CBD is an abbreviated term for cannabidiol, a type of cannabinoid that makes up 40% of a cannabis plant’s extract. It has become increasingly popular for relieving pain, promoting relaxation, and lifting mood without the psychoactive properties that come with THC (Tetrahydrocannabinol), the other major cannabinoid.
Recent studies suggest that CBD’s properties may be useful in combating a variety of health conditions such as epilepsy, schizophrenia, multiple sclerosis, migraines, arthritis, and even side effects of cancer.
The New Wave of Beverages
CBD-infused beverages will open the floodgates to new audiences who want to consume cannabis in different formats. They have many benefits, that will rival other methods of ingestion:
- Easy to Administer
Beverages are seen as the healthier way to consume CBD, especially compared to smoking.
- More Accessible
They are becoming more easily available in restaurants, bars, supermarkets, and online sites.
There is some evidence to suggest that CBD in caffeinated products can curtail the feeling of being on “edge”.
- Higher Precision
Dosage is controlled and, much like alcohol, consumers will be able to determine how much CBD content they want.
Both alcoholic and non-alcoholic product categories are currently being explored, resulting in some unexpected partnerships, such as Molson Coors—the world’s seventh largest brewer—and Hexo Corp, a Canadian cannabis product company.
Trends Shaping the Future of CBD Beverages
The CBD product landscape is constantly evolving. Demand for CBD-infused beverages will be fueled by three key trends.
- Changing Consumer Preferences: The decline of alcohol sales globally is evidence of changing consumer tastes. Sales are expected to fall further as more people exchange alcohol for cannabis products.
- Product Innovation: Sustainable packaging, transparency around ingredients, more convenient ready-to-drink solutions, and personalized strains are driving the furious pace of product innovation.
- Big Players and Influencers: Growing knowledge and increasing brand/celebrity endorsements are creating an established CBD industry in mainstream culture. Already, singer Willie Nelson and former NFL star Terrell Davis have put their names to two seperate lines of CBD-infused beverages.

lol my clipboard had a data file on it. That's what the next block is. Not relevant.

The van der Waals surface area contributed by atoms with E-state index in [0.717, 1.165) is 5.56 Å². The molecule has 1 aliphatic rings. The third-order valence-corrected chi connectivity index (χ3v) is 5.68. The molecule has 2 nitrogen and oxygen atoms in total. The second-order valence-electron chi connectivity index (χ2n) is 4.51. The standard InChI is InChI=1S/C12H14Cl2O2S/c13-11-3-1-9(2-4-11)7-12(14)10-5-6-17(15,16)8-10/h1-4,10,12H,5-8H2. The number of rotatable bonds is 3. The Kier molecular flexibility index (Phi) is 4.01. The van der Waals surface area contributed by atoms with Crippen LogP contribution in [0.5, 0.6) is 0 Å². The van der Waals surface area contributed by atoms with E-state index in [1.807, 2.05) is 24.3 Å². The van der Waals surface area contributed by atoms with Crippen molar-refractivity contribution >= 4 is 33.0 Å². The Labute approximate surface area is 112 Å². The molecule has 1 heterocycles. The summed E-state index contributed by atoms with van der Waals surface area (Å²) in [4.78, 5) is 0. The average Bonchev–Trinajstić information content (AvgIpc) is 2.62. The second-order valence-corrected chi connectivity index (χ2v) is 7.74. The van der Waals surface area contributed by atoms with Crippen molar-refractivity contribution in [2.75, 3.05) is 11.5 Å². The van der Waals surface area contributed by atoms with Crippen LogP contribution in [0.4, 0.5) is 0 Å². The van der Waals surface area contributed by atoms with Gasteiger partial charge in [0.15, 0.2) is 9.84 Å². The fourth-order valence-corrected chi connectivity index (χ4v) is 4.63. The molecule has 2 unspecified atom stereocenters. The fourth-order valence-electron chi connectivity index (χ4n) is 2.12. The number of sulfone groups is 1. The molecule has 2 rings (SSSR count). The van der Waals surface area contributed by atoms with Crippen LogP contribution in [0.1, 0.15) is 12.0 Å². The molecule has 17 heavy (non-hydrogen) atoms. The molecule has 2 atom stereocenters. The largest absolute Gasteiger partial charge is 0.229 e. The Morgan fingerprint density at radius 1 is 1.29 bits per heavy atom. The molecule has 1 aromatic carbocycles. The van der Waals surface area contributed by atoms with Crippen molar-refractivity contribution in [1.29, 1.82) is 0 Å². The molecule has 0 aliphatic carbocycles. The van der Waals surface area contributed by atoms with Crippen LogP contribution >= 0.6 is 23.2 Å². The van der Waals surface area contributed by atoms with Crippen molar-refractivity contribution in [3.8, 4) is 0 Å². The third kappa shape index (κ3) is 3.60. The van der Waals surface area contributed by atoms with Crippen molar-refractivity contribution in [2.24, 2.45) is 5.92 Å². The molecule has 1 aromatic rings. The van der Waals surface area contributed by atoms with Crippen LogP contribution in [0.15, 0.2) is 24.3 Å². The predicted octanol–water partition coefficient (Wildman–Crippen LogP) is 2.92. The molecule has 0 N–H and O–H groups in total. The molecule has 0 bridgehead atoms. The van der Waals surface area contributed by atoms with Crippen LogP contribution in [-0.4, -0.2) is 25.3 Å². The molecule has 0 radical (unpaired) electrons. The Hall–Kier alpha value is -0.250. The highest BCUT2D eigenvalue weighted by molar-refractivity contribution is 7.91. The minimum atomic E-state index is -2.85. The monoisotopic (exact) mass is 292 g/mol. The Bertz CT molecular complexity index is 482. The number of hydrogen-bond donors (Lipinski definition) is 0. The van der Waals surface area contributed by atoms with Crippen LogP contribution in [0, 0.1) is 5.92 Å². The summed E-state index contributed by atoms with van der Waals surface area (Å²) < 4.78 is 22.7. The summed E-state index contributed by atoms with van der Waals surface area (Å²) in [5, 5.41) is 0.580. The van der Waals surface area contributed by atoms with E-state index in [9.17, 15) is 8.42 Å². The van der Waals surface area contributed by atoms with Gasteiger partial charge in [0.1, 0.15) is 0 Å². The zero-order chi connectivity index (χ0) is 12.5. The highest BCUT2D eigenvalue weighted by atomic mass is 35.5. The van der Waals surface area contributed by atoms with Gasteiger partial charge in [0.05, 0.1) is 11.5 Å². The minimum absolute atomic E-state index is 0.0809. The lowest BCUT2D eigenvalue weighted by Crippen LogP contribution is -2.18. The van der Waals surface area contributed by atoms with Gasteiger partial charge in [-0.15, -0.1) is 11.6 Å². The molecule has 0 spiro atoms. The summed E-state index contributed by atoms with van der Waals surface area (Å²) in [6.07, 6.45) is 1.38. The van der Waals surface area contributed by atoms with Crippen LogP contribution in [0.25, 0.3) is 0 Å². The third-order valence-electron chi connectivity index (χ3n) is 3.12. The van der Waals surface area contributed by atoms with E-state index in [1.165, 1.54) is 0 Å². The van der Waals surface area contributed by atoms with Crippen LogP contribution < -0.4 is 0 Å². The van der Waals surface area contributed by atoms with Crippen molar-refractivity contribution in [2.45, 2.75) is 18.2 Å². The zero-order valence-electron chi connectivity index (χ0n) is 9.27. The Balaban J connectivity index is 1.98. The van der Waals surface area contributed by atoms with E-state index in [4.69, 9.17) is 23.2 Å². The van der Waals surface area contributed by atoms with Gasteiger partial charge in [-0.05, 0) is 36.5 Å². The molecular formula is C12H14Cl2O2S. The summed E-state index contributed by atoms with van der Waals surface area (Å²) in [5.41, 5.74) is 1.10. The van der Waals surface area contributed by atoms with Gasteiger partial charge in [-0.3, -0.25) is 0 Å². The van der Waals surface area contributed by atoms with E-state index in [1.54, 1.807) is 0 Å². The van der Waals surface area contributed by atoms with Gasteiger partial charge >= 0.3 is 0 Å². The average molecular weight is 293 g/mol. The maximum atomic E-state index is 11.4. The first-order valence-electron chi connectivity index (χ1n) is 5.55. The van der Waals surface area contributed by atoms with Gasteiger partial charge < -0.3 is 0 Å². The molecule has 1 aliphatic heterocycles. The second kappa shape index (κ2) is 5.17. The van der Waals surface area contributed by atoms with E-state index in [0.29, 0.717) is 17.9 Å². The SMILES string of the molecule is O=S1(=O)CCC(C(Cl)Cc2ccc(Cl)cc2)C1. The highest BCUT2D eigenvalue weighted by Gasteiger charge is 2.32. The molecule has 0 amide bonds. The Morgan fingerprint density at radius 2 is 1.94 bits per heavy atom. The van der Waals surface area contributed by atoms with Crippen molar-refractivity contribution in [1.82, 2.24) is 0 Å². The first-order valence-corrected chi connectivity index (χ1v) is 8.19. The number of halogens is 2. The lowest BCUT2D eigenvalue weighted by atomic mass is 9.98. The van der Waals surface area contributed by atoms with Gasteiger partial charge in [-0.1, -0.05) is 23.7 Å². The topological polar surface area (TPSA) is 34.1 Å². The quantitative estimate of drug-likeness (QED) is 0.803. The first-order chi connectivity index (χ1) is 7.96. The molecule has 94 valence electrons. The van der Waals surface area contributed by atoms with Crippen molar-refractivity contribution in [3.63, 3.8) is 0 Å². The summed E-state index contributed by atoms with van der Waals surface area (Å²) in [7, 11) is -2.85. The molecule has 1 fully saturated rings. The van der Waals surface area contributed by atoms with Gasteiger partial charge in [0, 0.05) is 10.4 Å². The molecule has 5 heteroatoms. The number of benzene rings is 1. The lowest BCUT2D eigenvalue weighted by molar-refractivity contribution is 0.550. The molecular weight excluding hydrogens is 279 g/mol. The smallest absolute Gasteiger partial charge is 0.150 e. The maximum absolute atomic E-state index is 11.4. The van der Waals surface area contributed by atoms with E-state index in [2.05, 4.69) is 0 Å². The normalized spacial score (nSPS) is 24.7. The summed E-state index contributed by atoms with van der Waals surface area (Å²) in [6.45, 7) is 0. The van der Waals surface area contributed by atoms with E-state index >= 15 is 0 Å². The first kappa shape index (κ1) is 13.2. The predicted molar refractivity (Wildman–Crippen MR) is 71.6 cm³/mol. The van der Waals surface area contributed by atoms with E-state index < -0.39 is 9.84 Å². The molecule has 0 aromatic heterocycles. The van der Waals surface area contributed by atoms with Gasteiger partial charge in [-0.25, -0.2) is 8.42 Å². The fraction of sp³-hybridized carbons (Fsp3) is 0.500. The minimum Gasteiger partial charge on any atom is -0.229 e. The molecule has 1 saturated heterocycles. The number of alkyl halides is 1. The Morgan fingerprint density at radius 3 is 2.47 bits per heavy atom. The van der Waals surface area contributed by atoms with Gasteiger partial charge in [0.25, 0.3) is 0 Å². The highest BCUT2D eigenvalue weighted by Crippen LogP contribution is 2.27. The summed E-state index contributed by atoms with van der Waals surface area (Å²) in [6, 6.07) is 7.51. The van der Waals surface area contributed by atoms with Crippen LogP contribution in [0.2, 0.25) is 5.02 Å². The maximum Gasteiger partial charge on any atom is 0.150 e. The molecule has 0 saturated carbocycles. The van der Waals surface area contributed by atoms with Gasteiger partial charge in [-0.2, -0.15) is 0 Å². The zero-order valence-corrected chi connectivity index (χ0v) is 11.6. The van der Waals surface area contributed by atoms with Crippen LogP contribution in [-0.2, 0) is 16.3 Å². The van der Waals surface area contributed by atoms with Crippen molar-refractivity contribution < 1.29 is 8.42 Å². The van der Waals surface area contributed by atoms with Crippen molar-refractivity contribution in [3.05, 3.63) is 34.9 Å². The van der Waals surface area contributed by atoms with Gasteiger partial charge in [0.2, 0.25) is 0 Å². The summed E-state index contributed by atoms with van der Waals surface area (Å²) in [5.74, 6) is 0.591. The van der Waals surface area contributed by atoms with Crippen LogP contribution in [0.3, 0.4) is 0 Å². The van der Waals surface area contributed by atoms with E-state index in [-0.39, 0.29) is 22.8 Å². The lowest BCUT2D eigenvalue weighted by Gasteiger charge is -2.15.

As these trends evolve, consumers will benefit from more education around CBD, which could lead to more CBD products, like beverages, entering the mainstream across numerous industries.
What’s Next for the CBD-infused Beverage Market?
CBD purity is a primary focus area of current scientific studies. For consumers, more transparency is needed around ingredients, dosage levels, and product labeling. For example, the state of Indiana now mandates that manufacturers must label CBD products with QR codes that can be scanned to show whether they contain acceptable levels of THC, CBD, pesticides, and other compounds.
Most notably, new methods of CBD infusion will transform the beverages market. Many industry players have used nano-emulsion to infuse CBD. However, these fat-based nanoparticles have been known to accumulate in organs, causing health concerns. That’s why creating water-soluble CBD has been an emerging industry priority.
CBD-infused beverages are poised to become the next big thing and create massive economic growth—despite strict industry regulations. Scientific advancements and changing laws will unlock the potential of the CBD market, potentially disrupting the entire beverage industry.